[Note: Laborde later explained by email that one of the best questionnaires is the Trait Emotional Intelligence Questionnaire, by Dino Petrides of University College London. If you’re interested in taking it, you can find more information at http://www.psychometriclab.com and look at the options under TEIQue. The questionnaire takes about 30 minutes.]
FS: How do you study emotional intelligence? Is it a lot of observational study, or can you do experiments?
SL: We are trying to design experiments where we assess the emotional intelligence of athletes or students, and then we manipulate something. For example, we like to manipulate stress situations. Here are the German Sport University, we love to put people under stress. [laughs]
FS: What kind of stress?
SL: Normally in our experiments we try to include both low-pressure and high-pressure situations. Emotional intelligence doesn’t really play a role in the low-pressure situations, but as soon as we put people under pressure, yes, it does play a role on behavior, on the heart rate, on the cortisol. This can affect their performance at the cognitive or the motor level, specifically what they will do on the competitive field.
To give you some ideas, to induce pressure, we tell them that the results of the task or competition will be displayed publicly on the campus- which is of course not true, by the way. Or we film them and tell them that experts will analyze their performance. We can tell them during the experiment, “please don’t forget the camera, the camera is on.” Or we have a room with a one-way mirror, and we tell them that experts are currently watching them.
FS: How does emotional intelligence affect post-competition anxiety, and long-term performance and attitude?
SL: I believe that emotional intelligence has both acute effects, and long-term influences. It is highly linked to resilience.
No matter what the result of the competition, even if you are the winner, you still have to deal with being the winner and potentially being the favorite in the next competition. So that is pressure and needs emotional management. And if you lose, then emotional intelligence helps you to reconsider things, how and why things went this way.
It helps you to bounce back from failure, no matter what that failure is. In many sports, already the second position is a failure, because you didn’t win. You need to cope with that.
FS: What are you working on at the moment? What’s the next step?
SL: I’m actually very interested in those emotional intelligence trainings. All the emotional intelligence training that exists is not specific to sport. There are a few trials that I referred to in the review, but I’m not fully satisfied with them. So I tried to inspire myself from the work in general populations, and to try to integrate this into sport.
If you provide athletes with a specific emotional intelligence training, targeting for example emotional understanding, expressing emotions, perception of emotions, and so on, then yes, we can improve emotional intelligence.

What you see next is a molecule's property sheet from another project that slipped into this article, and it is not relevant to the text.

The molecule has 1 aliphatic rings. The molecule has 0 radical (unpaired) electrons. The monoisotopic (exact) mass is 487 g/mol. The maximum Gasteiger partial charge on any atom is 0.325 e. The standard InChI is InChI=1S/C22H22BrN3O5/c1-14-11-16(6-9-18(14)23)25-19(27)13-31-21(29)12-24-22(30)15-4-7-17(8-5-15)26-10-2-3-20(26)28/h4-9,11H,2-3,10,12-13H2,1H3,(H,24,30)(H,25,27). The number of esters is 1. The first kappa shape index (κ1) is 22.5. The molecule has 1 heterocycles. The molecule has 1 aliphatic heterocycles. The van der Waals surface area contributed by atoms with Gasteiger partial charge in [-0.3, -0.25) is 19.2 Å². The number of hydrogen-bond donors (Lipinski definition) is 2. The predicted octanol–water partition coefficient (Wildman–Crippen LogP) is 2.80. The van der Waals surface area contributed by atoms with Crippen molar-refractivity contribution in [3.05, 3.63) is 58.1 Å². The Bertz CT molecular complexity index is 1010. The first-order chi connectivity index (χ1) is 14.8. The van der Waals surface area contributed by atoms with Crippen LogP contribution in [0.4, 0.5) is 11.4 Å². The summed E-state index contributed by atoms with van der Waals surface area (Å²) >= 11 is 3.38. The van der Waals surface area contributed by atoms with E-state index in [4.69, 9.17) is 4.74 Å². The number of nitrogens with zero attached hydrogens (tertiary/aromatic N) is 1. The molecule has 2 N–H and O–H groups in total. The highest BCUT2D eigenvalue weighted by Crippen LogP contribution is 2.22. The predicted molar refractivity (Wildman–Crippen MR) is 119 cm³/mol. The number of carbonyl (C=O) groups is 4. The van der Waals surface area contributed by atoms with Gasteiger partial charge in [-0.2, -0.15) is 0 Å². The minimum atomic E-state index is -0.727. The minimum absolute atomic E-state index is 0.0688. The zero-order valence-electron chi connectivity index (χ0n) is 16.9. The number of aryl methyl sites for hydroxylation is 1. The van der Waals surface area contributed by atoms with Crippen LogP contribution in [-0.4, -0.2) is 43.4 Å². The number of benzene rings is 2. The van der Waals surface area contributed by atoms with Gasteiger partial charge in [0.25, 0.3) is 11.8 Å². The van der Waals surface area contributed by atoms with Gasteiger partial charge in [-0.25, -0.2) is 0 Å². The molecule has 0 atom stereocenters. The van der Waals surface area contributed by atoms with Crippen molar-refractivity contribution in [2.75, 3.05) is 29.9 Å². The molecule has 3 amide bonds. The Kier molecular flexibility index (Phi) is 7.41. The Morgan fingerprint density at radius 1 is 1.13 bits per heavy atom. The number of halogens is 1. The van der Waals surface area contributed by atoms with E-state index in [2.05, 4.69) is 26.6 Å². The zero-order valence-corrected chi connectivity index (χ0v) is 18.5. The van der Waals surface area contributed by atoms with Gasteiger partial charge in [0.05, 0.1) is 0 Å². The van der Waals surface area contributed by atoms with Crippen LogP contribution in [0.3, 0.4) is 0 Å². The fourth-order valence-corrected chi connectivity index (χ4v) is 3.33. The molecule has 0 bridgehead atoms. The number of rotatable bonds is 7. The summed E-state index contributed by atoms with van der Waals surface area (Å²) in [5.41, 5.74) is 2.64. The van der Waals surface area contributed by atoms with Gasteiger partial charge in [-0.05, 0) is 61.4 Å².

The best emotional intelligence training so far was proven to decrease the cortisol reaction to stress not over a short period, but over a longer period of six months to one year. I believe it was a total of 15 hours of training over one month, plus some homework.
I want to prove to people that this kind of training for 15 to 20 hours can have a really significant effect on athletes’ emotional intelligence, and that this has a direct impact on how their body will react to the next competition.
FS: When you talk to coaches and athletes and teams, are they generally receptive to this idea?
SL: I have to say, indeed yes. In the first try I did, it was with a rugby team. In the beginning it was not easy. It was professional rugby players in France and they were not so open to the idea.
But I was working with the sports psychologist of the team, and as soon as the players saw that they were getting some very interesting feedback from their emotional intelligence result, some of them even said oh, last time I did the questionnaire I was watching TV and I didn’t do it very seriously, so can I do it again?
They understood after the first session that they could really get something out of this.
So we might still face some barriers which are due to the way that sports psychology is perceived. You see athletes who want to show that they are tough and that they don’t need mental training. That’s really the wrong approach.
FS: A lot of the very best athletes probably do very similar physical training; they are all at the top of their form. So is this the training that can make the biggest difference?
SL: If you ask a sports psychologist what makes the difference, at the end of a competition, between a gold medal, a silver medal, and a bronze medal, the amount of training is very similar between these athletes. They will differentiate themselves on very few variables.
The very top athletes, what differentiates them, is in the mind. You can see it sometimes. I like to think about tennis players, sometimes you see them doing very well but then they get to the end and they start to think too much. And then they lose the game. Then they lose the set. In the end they lose the match.